On this day in 1939, as the world fell apart overseas, an alert editor at the G. & C. Merriam Company in Springfield, Massachusetts noticed an oddity in the company’s flagship dictionary, the New International: a word, on page 771, without an etymology. The culprit, dord, carried a one-word definition: density.
The editor, flummoxed by the situation, began investigating and discovered that:
Dr. Austin M. Peterson, special editor for chemistry, sent to the editorial office of the G. & C. Merriam Company on July 31, 1931, a 3 X 5 white slip on which was typed (not handwritten) in two lines: ‘D or d, cont./density.’ The then current New International, the first edition (1909), enters in the main vocabulary at the letter D a block of abbreviations divided into ‘a In the form of D.’ and ‘b In the form of d. or D.’ The expansion ‘density’ is not included. The 3 X 5 cited was intended to be the first copy for the inclusion of an additional abbreviation in the new edition, and the ‘cont.’ (for continued) simply meant that whoever did the typing knew that the slip was or would be one of several for the letter as an abbreviation. Such abbreviations were transferred in the second edition (1934) from the main vocabulary to an Abbreviations section in the back matter, where ‘density’ as an expansion of D or d is included, but not on the basis of the typed slip.
Dr. Patterson’s slip got misdirected for a curious reason involving a practice quite pertinent to ‘matters lexicographical.’ Our instructions for typing copy for the printer require a single space between the letters of the definiendum to be set in boldface (with still another space between separate constituents of an open compound). This is (1) to set off unmistakably what is to be set in entry boldface and (2) to give room for later insertion, on the same line, of stress marks and centered dots for syllabification. The original typist also types a continuous wavy line under the word, to indicate that it is to be set in boldface. It is then edited in three stages for the printer by adding: (1) in ink, the diacritic marks, within boldface letters, and the part of speech; (2) in ink, the pronunciation in parentheses; and (3) in ink or typing, the etymology in brackets.
Once the cited slip became separated, the word dord began to take shape. First, an office stylist drew a continuous wavy line under ‘D or d,’ added a label ‘Physics & Chem.,’ and marked the initial letter of ‘density’ as a capital. The basic error here was either not recognizing that the ‘or’ was solid and should have been italicized or assuming that the typist had failed to leave a space between the o and the r. Of course, contributory errors lay in ignoring the ‘cont.’ even though there was now no preceding slip for ‘D or d’ and in failure to question the whole business in the light of certain complete unfamiliarity with such a word as dord. The capping of ‘density’ threw a mist over it all by putting the matter into the style of a ‘proper’ dictionary entry. Thus the slip was prepared for retyping on buff for the printer.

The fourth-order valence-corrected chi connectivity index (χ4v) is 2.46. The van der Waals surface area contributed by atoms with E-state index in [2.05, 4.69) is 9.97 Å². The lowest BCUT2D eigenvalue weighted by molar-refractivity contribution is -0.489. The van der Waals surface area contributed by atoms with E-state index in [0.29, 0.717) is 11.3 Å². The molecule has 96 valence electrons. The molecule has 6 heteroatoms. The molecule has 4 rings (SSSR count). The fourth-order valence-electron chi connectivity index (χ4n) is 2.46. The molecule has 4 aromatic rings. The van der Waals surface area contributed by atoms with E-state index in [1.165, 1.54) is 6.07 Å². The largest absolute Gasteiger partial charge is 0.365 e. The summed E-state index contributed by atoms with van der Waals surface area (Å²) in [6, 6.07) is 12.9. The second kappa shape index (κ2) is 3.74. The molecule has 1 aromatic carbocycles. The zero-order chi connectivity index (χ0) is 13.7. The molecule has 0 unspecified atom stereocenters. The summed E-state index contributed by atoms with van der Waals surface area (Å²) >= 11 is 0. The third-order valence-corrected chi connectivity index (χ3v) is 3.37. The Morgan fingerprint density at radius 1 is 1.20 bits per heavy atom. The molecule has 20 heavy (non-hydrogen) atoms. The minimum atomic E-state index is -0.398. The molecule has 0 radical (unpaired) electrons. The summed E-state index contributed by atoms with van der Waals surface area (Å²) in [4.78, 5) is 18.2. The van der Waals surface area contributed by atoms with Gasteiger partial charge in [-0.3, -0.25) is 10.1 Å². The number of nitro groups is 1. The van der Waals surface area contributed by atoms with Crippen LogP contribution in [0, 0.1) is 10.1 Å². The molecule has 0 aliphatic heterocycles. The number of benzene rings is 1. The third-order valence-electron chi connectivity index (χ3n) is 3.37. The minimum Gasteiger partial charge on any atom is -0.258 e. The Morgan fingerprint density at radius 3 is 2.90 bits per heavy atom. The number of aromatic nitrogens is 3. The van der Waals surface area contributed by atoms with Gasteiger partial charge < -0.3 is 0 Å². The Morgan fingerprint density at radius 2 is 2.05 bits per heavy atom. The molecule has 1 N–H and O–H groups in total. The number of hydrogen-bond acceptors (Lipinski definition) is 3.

The next handler (the second typist) did assume that the first typist had failed to leave a space between o and r; at least so she interpreted the stylist’s continuous wavy line, for her retyped buff copy shows ‘D or d’ with a wavy line below it. The ‘cont.’ too was retyped, but for no ascertainable reason capped. At this point came another opportunity for laying this ghost, but a stylist instead gave it further hold on life. The meaningless ‘Cont.’ was crossed out, the initial letter of the definiendum was lowercased, and the resultant dord was labeled ‘n.‘ for noun. As soon as someone else entered the pronunciation (dôrd), no doubt by analogy, dord was given the slap on the back that sent breath into its being. Whether the etymologist ever got the chance to stifle it, there is no evidence. It simply has no etymology. Thereafter, only a proofreader had a final opportunity at the word, but as the proofs passed under his scrutiny he was at that moment not so alert and suspicious as usual.
Dord lived for five years. Until, on this day in 1939, the hero of our story, the alert editor, spotted the problem. From there, you can guess what happened:
His curiosity led to the writing of another slip now in our files marked ‘plate change / imperative / urgent.’ Soon afterward the printer was instructed to cut a line out of the printing plate, the space was closed up by expanding by a few letters the definition of doré furnace from ‘a furnace for refining doré bullion’ (one line) to ‘a furnace in which doré bullion is refined’ (two lines), and in 1940 bound books began appearing without the offending word. Probably too bad, for why shouldn’t dord mean ‘density’?
Why indeed? It’s a living language, after all. Poor dord. [For more click here.]